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The Many Advantages of Becoming a Doctor of Nursing Practice

Words: 2060 Length: 6 Pages Document Type: Chapter Paper #: 64654721

Dissemination

The student in a Doctorate of Nursing (DNP) program has an obligation to get permission when launching a scholarly research project; and the student also has a responsibility to disseminate that research once it is completed. This paper delves into those aspects of research -- and others -- for the DNP student.

DNP Competencies for Clinical Scholarship - Background

In the Journal of the American Association of Nurse Practitioners (Buchholz, et al., 2013), the authors explain that a nursing student getting an advanced degree must have a "fundamental and strong understanding of research design and interpretation." However, though evidence-based research translation is "essential" to the DNP student, there is no consensus as to the skill levels required to conduct the required research (Buchholz, 473). Given that the Doctor of Nursing is a "new nursing role," and there are still requirements to be worked out, the importance of the DNP…… [Read More]

Works Cited

American Association of Colleges of Nursing. (2015). The Doctor of Nursing Practice:

Current Issues and Clarifying Recommendations / Report from the Task Force on the Implementation of the DNP. Retrieved March 8, 2016, from http://www.aacn.niche.edu.

Buchholz, S.W., Budd, G.M., Courtney, M.R., Neiheisel, M.B., Hammersla, M., and Carlson,

E.D. (2013). Preparing practice scholars: Teaching knowledge application in the Doctor
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Personal Philosophy Leadership and Innovation

Words: 2127 Length: 6 Pages Document Type: Research Paper Paper #: 31023877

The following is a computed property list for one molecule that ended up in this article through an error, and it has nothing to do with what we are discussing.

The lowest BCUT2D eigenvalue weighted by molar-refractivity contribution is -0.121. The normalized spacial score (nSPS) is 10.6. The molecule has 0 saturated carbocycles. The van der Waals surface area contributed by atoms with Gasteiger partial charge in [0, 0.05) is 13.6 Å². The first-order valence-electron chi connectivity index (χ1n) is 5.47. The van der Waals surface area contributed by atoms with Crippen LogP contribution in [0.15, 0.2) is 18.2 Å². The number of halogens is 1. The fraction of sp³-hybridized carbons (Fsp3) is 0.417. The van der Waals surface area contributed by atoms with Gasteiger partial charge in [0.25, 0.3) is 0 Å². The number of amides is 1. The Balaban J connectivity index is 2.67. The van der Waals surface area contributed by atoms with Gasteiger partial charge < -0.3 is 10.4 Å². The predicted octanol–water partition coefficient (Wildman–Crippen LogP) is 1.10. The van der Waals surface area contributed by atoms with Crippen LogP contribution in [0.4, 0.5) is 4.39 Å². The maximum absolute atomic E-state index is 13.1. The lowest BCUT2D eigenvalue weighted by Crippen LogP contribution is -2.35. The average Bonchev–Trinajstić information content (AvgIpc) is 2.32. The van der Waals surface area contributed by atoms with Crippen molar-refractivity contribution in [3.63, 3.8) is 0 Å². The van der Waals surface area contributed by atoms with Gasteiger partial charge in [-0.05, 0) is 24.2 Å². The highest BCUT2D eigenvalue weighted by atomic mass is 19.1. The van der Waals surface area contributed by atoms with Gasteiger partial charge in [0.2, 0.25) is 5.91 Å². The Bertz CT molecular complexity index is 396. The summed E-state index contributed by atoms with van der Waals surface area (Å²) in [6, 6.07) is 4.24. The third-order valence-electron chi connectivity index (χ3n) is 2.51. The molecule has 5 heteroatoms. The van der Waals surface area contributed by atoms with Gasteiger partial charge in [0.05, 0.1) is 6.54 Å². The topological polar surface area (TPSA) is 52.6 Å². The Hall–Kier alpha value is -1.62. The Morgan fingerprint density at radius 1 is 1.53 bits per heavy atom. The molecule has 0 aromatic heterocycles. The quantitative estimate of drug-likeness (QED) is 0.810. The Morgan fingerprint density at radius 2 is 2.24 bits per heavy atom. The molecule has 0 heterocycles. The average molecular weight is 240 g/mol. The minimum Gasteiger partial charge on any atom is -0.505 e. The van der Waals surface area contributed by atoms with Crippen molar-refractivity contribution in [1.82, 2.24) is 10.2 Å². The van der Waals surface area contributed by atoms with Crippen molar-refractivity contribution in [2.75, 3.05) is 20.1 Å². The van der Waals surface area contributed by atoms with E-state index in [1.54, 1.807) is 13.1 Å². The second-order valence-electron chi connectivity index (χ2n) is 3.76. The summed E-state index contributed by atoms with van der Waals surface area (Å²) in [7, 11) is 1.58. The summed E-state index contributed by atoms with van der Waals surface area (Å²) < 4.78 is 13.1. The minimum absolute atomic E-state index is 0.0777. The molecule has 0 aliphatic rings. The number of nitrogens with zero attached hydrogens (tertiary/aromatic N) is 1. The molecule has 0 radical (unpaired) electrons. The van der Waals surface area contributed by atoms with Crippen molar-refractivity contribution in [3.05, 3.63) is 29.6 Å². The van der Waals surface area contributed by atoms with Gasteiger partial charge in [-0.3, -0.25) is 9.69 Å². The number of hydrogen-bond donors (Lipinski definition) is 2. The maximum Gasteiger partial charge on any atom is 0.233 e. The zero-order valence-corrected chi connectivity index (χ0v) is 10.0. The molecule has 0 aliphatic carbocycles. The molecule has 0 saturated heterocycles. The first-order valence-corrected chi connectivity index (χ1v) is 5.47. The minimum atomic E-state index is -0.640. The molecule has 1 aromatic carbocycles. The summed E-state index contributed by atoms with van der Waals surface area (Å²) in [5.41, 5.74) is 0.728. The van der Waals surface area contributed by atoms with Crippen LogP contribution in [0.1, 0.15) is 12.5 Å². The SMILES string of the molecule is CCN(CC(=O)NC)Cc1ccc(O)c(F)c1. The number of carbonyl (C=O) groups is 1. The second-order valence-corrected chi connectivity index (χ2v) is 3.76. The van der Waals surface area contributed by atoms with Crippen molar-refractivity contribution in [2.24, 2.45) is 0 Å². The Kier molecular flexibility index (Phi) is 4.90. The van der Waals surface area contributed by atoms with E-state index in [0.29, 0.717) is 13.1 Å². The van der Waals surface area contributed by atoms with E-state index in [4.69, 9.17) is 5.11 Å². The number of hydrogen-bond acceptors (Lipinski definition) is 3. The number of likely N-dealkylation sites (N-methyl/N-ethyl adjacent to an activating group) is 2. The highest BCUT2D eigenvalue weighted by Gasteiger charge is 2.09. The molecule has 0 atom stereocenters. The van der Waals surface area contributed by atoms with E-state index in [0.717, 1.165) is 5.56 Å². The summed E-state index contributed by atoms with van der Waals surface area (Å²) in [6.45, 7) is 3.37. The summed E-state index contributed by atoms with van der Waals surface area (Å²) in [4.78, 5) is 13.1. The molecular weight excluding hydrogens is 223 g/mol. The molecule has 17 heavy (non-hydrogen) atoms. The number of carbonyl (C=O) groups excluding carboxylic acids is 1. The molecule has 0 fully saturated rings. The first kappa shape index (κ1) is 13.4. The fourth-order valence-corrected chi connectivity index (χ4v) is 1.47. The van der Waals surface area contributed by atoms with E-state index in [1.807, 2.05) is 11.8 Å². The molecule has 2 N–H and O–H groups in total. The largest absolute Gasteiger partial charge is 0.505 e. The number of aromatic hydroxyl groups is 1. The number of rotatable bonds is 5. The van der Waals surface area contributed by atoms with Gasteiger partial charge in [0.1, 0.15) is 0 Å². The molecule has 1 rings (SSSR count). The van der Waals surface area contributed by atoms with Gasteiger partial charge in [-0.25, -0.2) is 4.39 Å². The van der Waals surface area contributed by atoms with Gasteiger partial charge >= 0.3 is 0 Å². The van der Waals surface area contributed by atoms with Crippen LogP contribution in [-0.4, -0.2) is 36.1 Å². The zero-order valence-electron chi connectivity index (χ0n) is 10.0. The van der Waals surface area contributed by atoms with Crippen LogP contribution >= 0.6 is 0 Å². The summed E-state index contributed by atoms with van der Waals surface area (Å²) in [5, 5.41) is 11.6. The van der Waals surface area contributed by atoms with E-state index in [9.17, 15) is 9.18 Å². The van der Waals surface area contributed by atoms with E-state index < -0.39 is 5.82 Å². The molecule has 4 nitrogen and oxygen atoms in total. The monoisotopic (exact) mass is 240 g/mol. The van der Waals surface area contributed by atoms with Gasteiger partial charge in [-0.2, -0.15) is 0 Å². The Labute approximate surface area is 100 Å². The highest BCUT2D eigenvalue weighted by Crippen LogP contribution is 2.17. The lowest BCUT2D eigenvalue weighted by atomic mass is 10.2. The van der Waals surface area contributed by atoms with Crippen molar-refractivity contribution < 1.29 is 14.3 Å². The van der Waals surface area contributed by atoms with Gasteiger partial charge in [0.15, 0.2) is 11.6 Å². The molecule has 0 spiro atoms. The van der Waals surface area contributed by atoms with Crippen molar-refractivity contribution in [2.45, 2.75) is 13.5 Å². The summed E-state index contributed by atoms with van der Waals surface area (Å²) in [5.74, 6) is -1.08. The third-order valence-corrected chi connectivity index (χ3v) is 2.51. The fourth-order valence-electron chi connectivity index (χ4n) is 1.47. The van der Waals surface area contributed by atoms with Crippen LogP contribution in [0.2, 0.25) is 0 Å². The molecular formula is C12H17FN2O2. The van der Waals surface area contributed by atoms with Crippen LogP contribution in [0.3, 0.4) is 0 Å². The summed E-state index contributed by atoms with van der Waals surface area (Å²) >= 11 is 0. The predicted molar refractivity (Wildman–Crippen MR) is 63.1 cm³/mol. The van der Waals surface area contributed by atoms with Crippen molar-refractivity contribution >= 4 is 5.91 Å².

1. Description of your leadership philosophy

a. Fundamental leadership concept

The main emphasis emerging from the transformational leadership concept is for nursing leaders to produce not just constructive but also valuation challenges for their subordinates and followers for the realization of the established organizational objectives. Based on Damirch, Rahimi, and Seyyedi (2011), the famous James MacGregor Burns created this design when researching governmental leaders; nevertheless, its good effect traversed to other fields and areas. In my situation, the importance given to the transformational leadership idea is related to its development of a higher-performing, dedicated personnel when used in health-care institutions. In medical centers as well as other treatment institutions, transformational leadership could be carried out within any institutional system or department like worker groups, divisions, sectors, as well as at the top leadership (Choi, Goh, Adam, And Tan, 2016). Essentially, this idea improves not just the inspiration but the overall…… [Read More]

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Reflection Paper on the Doctor of Nursing Practice Program

Words: 1218 Length: 4 Pages Document Type: Term Paper Paper #: 99899096

DNP degree was recognized by the American Association of Colleges of Nursing as representing the highest level of preparation for clinical nursing practice in 2004 and the first doctor of nursing practice (DNP) program was offered in 2001 by the University of Kentucky (Moore, 2014). In contrast to doctoral of philosophy (Phd) nursing program which is research-oriented, DNP programs are regarded as terminal degrees for teaching (Moore, 2014). Nevertheless, DNPs are also required to perform basic research for a wide range of applications with a view towards improving clinical practice (Moore, 2014).

esearching a topic of interest has become far easier than it was in 1957 when the famous German scientist Wernher von Braun explained that, "Basic research is what I am doing when I don't know what I am doing." Today, doctors of nurse practice (DNP) enjoy a veritable cornucopia of academic, professional and scholarly research resources, but the…… [Read More]

References

Davis, M. (2015, March). Issues up close: Keeping pace: ANA's revised code of ethics for nursing. American Nurse Today, 10(3), 16-19.

Fayer, L. & Zalud, G. (2011, November-December). Student perceptions of the use of inquiry practices in a biology survey laboratory course. Journal of College Science Teaching, 41(2), 82.

Laabs, C. A. (2012, January/February). Confidence and knowledge: Regarding ethics among advanced practice nurses. Nursing Education Perspectives, 33(1), 10-13.

Moore, K. (2014, January). How DNP and Phd nurses can collaborate to maximize patient care. American Nurse Today, 9(1), 48-50.
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Plan for Professional and Personal Growth

Words: 1253 Length: 4 Pages Document Type: Term Paper Paper #: 57300039

Timeline for Professional and Personal Growth